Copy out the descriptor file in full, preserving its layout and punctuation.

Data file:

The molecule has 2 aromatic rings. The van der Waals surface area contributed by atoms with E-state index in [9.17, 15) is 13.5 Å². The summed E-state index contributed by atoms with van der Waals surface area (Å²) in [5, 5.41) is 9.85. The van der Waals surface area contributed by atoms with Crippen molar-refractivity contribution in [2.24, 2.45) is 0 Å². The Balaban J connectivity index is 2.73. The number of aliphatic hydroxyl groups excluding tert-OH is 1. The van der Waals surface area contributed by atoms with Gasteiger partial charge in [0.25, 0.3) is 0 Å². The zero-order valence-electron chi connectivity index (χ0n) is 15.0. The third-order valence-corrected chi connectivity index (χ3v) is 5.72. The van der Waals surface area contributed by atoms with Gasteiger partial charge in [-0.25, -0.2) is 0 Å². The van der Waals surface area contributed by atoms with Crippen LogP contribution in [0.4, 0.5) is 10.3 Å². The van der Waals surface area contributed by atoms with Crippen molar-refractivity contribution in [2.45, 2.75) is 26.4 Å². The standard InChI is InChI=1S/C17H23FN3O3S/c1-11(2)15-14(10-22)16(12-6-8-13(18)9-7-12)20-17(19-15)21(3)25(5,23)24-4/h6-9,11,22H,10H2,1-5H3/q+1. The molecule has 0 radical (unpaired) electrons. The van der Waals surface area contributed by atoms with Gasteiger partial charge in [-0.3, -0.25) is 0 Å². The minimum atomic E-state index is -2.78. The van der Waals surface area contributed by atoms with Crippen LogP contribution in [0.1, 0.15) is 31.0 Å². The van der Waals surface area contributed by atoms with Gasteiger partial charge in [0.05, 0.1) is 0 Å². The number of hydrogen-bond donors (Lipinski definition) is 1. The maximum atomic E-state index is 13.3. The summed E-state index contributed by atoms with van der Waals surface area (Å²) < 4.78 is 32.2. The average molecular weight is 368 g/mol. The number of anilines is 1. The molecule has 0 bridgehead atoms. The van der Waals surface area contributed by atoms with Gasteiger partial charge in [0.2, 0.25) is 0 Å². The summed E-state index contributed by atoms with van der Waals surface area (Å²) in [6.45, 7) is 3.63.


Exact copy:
The molecule has 2 aromatic rings. The van der Waals surface area contributed by atoms with E-state index in [9.17, 15) is 13.5 Å². The summed E-state index contributed by atoms with van der Waals surface area (Å²) in [5, 5.41) is 9.85. The van der Waals surface area contributed by atoms with Crippen molar-refractivity contribution in [2.24, 2.45) is 0 Å². The Balaban J connectivity index is 2.73. The number of aliphatic hydroxyl groups excluding tert-OH is 1. The van der Waals surface area contributed by atoms with Gasteiger partial charge in [0.25, 0.3) is 0 Å². The zero-order valence-electron chi connectivity index (χ0n) is 15.0. The third-order valence-corrected chi connectivity index (χ3v) is 5.72. The van der Waals surface area contributed by atoms with Gasteiger partial charge in [-0.25, -0.2) is 0 Å². The van der Waals surface area contributed by atoms with Crippen LogP contribution in [0.4, 0.5) is 10.3 Å². The van der Waals surface area contributed by atoms with Crippen molar-refractivity contribution in [2.45, 2.75) is 26.4 Å². The standard InChI is InChI=1S/C17H23FN3O3S/c1-11(2)15-14(10-22)16(12-6-8-13(18)9-7-12)20-17(19-15)21(3)25(5,23)24-4/h6-9,11,22H,10H2,1-5H3/q+1. The molecule has 0 radical (unpaired) electrons. The van der Waals surface area contributed by atoms with Gasteiger partial charge in [-0.3, -0.25) is 0 Å². The minimum atomic E-state index is -2.78. The van der Waals surface area contributed by atoms with Crippen LogP contribution in [0.1, 0.15) is 31.0 Å². The van der Waals surface area contributed by atoms with Gasteiger partial charge in [0.05, 0.1) is 0 Å². The number of hydrogen-bond donors (Lipinski definition) is 1. The maximum atomic E-state index is 13.3. The summed E-state index contributed by atoms with van der Waals surface area (Å²) < 4.78 is 32.2. The average molecular weight is 368 g/mol. The number of anilines is 1. The molecule has 0 bridgehead atoms. The van der Waals surface area contributed by atoms with Gasteiger partial charge in [0.2, 0.25) is 0 Å². The summed E-state index contributed by atoms with van der Waals surface area (Å²) in [6.45, 7) is 3.63.